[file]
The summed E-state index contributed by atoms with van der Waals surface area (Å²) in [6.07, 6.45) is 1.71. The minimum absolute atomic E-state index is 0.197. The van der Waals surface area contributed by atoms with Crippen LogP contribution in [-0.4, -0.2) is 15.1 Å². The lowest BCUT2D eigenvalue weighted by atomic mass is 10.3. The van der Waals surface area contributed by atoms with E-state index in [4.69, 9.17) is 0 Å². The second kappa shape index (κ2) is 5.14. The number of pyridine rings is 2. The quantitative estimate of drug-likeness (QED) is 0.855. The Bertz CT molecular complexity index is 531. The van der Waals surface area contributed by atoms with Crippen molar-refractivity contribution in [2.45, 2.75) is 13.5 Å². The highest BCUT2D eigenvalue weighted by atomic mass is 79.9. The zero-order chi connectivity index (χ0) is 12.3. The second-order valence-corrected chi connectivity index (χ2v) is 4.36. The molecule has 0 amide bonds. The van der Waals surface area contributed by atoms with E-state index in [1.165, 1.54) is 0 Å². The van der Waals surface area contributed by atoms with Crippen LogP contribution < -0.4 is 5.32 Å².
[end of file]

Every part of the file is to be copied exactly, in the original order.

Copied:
The summed E-state index contributed by atoms with van der Waals surface area (Å²) in [6.07, 6.45) is 1.71. The minimum absolute atomic E-state index is 0.197. The van der Waals surface area contributed by atoms with Crippen LogP contribution in [-0.4, -0.2) is 15.1 Å². The lowest BCUT2D eigenvalue weighted by atomic mass is 10.3. The van der Waals surface area contributed by atoms with E-state index in [4.69, 9.17) is 0 Å². The second kappa shape index (κ2) is 5.14. The number of pyridine rings is 2. The quantitative estimate of drug-likeness (QED) is 0.855. The Bertz CT molecular complexity index is 531. The van der Waals surface area contributed by atoms with Crippen molar-refractivity contribution in [2.45, 2.75) is 13.5 Å². The highest BCUT2D eigenvalue weighted by atomic mass is 79.9. The zero-order chi connectivity index (χ0) is 12.3. The second-order valence-corrected chi connectivity index (χ2v) is 4.36. The molecule has 0 amide bonds. The van der Waals surface area contributed by atoms with E-state index in [1.165, 1.54) is 0 Å². The van der Waals surface area contributed by atoms with Crippen LogP contribution < -0.4 is 5.32 Å².